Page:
Ballarat could more than double the amount of trees lining its streets under a new plan approved by councillors last night.
The Urban Forest Action Plan aims to expand the city’s canopy cover to 40 per cent by 2040. Currently it stands at just 17 percent in total, so would entail a huge increase in the number of trees in the city.
Following feedback on the draft version, the plan was approved by eight votes to one at last night’s council meeting.
It probably is a multi-million dollar exercise. We need to do a lot of planning or we simply won’t hit the targetCouncillor Daniel Moloney
Some parts of the city, including Ballarat Central, Newington and Soldiers Hill mostly have a good level of tree coverage. Other areas, in particular on the urban fringes, were identified as vulnerable to heat stress in part due to the lack of tree cover. These include Wendouree, Sebastopol, Delacombe and parts of Ballarat North and Ballarat East.
According to councillor Belinda Coates, the plan could bring “multiple benefits” including for the economy, environment and people’s health and well-being.
While he approved the plan, councillor Daniel Moloney warned: “It probably is a multi-million dollar exercise. We need to do a lot of planning or we simply won’t hit the target.”
Only councillor Grant Tillett voted against, saying that the plan did not go far enough and that there were not enough measures in place for tree protection. “It should be an all-embracing plan but I don’t think this is,” he said.
$20,000 grant awarded to Ballarat Evolve
At the same meeting, the first award from the council’s social enterprise grant was unanimously approved for Ballarat Evolve, a group that has organised for artists and artisans to work rent-free in empty retail spaces in the city's CBD.
They will receive a grant of $20,000 from council this calendar year, to go alongside $85,000 they have received from Creative Victoria, the state government body that promotes creative industries.
Councillor Mark Harris said he believed Ballarat Evolve “may be able to deliver something that is extremely good for the city” and that he wouldn’t discount a strategic partnership with the non-profit group in the future. Meanwhile the Mayor Samantha McIntosh said she could see its successes, and described Ballarat Evolve’s work as an “inspirational way forward”.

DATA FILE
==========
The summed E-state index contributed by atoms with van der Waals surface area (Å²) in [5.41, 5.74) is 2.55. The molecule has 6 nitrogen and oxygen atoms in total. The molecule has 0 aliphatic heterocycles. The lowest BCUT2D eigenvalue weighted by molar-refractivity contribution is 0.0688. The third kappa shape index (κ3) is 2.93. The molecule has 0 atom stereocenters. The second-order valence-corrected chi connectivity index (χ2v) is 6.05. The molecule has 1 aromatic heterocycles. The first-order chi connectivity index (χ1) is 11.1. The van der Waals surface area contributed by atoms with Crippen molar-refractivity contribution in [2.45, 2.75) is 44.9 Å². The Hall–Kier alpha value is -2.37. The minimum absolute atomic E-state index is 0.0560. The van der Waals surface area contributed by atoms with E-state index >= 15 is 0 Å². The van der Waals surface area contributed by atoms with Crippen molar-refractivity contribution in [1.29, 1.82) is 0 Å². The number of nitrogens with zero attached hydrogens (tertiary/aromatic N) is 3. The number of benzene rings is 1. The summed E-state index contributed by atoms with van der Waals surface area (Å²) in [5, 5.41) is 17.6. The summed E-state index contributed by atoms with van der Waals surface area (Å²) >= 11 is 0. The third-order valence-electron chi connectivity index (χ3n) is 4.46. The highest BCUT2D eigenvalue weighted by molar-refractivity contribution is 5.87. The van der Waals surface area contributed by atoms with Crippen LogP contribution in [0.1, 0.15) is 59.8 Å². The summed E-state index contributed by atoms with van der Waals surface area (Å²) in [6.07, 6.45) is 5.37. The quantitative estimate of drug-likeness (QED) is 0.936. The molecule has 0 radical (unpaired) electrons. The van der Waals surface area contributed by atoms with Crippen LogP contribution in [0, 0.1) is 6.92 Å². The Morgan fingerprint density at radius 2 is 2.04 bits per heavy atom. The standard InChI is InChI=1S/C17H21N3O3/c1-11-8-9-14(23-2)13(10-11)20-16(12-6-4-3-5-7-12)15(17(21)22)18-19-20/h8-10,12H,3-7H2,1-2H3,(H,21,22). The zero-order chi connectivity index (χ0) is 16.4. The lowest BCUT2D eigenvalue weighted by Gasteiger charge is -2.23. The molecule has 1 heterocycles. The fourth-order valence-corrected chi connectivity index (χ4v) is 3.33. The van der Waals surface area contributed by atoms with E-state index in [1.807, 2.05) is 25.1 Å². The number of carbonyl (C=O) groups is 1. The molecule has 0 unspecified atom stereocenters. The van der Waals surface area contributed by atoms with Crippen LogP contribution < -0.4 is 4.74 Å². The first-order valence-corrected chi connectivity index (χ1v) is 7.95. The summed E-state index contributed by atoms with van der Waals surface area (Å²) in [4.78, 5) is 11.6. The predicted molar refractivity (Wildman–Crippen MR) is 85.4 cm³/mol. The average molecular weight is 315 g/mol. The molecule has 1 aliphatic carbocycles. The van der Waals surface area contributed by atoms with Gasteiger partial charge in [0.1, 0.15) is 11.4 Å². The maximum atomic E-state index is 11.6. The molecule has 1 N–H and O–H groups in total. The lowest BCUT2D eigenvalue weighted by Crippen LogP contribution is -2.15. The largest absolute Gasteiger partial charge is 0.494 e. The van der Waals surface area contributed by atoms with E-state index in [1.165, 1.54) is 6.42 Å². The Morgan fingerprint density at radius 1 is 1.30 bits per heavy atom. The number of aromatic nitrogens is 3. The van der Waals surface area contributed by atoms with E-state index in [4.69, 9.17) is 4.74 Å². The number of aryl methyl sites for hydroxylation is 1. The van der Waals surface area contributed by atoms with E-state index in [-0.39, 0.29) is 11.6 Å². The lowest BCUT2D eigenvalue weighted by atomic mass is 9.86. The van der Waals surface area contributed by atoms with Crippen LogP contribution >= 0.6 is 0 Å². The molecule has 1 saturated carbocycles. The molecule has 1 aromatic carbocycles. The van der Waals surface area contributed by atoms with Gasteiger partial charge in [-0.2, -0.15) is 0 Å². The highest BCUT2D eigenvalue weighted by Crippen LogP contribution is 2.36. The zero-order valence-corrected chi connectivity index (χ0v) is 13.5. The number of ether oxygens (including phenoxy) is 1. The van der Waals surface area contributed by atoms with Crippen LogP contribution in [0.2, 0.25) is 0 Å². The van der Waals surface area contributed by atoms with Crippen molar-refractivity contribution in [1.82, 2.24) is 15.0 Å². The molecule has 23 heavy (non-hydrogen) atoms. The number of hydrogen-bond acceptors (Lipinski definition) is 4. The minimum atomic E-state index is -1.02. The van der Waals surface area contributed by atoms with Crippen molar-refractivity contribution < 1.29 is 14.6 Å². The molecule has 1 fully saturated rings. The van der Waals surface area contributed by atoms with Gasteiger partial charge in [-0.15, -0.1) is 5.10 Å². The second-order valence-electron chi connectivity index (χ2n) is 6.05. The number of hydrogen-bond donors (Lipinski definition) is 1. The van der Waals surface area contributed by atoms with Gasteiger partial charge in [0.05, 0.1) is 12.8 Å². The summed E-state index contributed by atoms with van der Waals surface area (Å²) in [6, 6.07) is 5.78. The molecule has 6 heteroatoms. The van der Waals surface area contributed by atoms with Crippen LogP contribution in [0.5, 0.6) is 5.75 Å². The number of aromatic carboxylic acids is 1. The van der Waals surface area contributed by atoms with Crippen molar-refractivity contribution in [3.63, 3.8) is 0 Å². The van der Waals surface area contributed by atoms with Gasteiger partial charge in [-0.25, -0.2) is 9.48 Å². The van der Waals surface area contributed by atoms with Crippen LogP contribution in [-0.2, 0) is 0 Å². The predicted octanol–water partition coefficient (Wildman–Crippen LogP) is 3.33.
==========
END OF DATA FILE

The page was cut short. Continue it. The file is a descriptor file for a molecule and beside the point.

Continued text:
Cr Moloney noted that landlords of empty shopfronts could play a part in the regeneration CBD generation by offering better rents.
Hooning petition referred for a response
Councillors also voted to refer a petition asking council to take action against hooning in Cobden St in Mt Pleasant to the council’s CEO for a response.
In the petition, 19 residents complained that the stretch of road between Magpie St and Trees St was "attractive to drivers doing burnouts and generally using the stretch of road as a stunt or race track."
“This makes the road extremely dangerous to residents and to school children attending Mt Pleasant Primary School," the petition read. They called for the council to look into speed control measures.
A couple of items on this month's agenda were deferred. The Reconciliation Action Plan 2019-21 was held over until next month to allow some wording to be amended.
Meanwhile councillors decided to postpone considering a proposed Central Highlands Councils Victoria Regional Shared Services project - which aims to allow eight councils led by Ballarat to make savings with greater collaboration - as a business plan had not been delivered.
The state government has committed $20 million this year for putting large-scale "transformation projects" in place regionally.
Councils including Ballarat City, Ararat Rural City, Central Goldfields Shire, Golden Plains Shire, Hepburn Shire, Moorabool Shire and Pyrenees Shire, are developing the business plan along with EY, the consultants contracted by the state government. They are seeking $5.5 million funding through the program, which they say could provide "significant savings and service improvements".
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